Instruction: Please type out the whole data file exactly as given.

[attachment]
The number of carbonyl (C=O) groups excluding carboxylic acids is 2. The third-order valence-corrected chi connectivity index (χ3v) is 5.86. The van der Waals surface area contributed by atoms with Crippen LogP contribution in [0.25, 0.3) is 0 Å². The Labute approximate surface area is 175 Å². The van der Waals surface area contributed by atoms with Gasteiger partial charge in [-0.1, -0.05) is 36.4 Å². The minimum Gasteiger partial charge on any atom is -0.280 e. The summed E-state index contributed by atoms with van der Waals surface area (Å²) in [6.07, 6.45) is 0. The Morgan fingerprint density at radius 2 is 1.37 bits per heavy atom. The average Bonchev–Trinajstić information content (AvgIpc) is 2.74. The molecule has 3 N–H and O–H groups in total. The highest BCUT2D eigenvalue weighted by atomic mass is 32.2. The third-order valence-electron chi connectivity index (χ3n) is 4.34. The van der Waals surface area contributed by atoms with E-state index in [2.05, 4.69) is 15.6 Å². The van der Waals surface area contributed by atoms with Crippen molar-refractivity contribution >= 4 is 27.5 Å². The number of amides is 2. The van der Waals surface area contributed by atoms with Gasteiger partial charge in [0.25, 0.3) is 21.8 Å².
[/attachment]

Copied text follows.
The number of carbonyl (C=O) groups excluding carboxylic acids is 2. The third-order valence-corrected chi connectivity index (χ3v) is 5.86. The van der Waals surface area contributed by atoms with Crippen LogP contribution in [0.25, 0.3) is 0 Å². The Labute approximate surface area is 175 Å². The van der Waals surface area contributed by atoms with Gasteiger partial charge in [-0.1, -0.05) is 36.4 Å². The minimum Gasteiger partial charge on any atom is -0.280 e. The summed E-state index contributed by atoms with van der Waals surface area (Å²) in [6.07, 6.45) is 0. The Morgan fingerprint density at radius 2 is 1.37 bits per heavy atom. The average Bonchev–Trinajstić information content (AvgIpc) is 2.74. The molecule has 3 N–H and O–H groups in total. The highest BCUT2D eigenvalue weighted by atomic mass is 32.2. The third-order valence-electron chi connectivity index (χ3n) is 4.34. The van der Waals surface area contributed by atoms with E-state index in [2.05, 4.69) is 15.6 Å². The van der Waals surface area contributed by atoms with Crippen molar-refractivity contribution >= 4 is 27.5 Å². The number of amides is 2. The van der Waals surface area contributed by atoms with Gasteiger partial charge in [0.25, 0.3) is 21.8 Å².